Activists are opposing Bensalem officials’ plan to have township police officers assist federal authorities in identifying and detaining undocumented immigrants.
At issue is the Bucks County township’s potential participation in a program known by the legislative clause that brought it to life — 287(g). That’s a partnership initiative between U.S. Immigration and Customs Enforcement, known as ICE, and state or local police agencies that agree to help enforce federal immigration laws within their jurisdictions.
If approved, Bensalem would be the first Pennsylvania police agency to join with ICE.
Members of Buxmont Inclusive and Progressive, a year-old grassroots advocacy group, had planned to speak out, along with representatives of the Bucks County NAACP, Make the Road Pennsylvania, and the Pennsylvania Immigration and Citizenship Coalition, a justice organization, at Monday night’s Bensalem Township Council meeting. The meeting has been postponed, due to weather conditions.
Township Public Safety Director Fred Harran said law-abiding undocumented immigrants have nothing to fear. Officers would not be checking the immigration statuses of people who work at local businesses or with whom they come into routine contact. The ICE partnership would come into play only when a crime is committed for which an officer would make an arrest, Harran said.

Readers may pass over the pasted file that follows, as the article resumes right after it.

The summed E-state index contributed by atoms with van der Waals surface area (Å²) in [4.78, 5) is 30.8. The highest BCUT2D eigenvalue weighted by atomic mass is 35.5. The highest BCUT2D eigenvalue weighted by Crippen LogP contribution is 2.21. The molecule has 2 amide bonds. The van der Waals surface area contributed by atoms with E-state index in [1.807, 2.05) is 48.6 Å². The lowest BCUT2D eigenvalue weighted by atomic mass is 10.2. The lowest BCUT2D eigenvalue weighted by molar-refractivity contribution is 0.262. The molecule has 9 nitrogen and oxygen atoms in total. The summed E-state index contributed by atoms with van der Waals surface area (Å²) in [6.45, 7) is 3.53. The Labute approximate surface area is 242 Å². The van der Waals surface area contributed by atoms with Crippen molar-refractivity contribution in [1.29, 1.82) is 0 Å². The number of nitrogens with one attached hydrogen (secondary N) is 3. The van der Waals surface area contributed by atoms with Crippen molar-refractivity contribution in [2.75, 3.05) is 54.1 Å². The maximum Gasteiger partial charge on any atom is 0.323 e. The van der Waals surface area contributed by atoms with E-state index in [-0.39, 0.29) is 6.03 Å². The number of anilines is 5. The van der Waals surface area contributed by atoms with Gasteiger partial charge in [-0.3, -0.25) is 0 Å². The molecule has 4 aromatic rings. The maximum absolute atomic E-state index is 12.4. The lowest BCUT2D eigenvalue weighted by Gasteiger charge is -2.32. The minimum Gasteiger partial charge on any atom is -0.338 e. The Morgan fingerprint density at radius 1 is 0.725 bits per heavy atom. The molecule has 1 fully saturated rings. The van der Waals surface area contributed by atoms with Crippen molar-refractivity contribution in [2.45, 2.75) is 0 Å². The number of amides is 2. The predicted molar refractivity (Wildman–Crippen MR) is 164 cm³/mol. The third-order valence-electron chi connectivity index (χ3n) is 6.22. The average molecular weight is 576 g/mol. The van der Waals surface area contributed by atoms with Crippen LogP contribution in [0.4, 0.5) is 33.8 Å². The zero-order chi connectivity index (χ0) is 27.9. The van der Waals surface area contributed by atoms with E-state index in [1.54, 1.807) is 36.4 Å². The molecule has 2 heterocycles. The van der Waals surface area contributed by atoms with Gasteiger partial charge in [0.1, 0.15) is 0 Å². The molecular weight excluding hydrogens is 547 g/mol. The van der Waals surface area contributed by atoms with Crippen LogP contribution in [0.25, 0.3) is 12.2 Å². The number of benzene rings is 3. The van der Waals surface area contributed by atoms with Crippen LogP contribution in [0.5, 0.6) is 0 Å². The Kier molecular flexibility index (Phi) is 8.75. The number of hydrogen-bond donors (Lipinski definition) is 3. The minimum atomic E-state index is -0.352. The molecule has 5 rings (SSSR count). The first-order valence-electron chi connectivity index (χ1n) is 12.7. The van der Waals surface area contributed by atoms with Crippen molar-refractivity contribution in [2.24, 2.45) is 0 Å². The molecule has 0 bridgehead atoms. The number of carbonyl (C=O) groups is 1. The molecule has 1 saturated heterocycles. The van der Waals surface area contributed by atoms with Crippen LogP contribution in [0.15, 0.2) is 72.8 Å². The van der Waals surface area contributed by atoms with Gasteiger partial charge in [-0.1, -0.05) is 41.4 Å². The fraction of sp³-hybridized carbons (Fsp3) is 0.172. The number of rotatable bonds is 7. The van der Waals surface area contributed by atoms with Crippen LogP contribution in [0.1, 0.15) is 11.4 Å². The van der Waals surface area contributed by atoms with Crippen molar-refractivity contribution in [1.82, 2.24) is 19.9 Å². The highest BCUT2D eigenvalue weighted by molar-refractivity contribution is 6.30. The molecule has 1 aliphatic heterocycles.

For instance, he said, a motorist who was pulled over for an expired inspection or broken headlight would not be questioned about immigration status. But a driver stopped and arrested for drunken driving, if undocumented, would be turned over to ICE, and from there possibly deported.
“Here’s the trick not to get deported: If you’re in this country undocumented, obey the law,” he said. “Don’t commit a crime, and you’re not going to have a problem in Bensalem Township.”
Why, he asked, would he not use any tool at his disposal to remove criminals from the community?
By Jeff Gammage for THE INQUIRER
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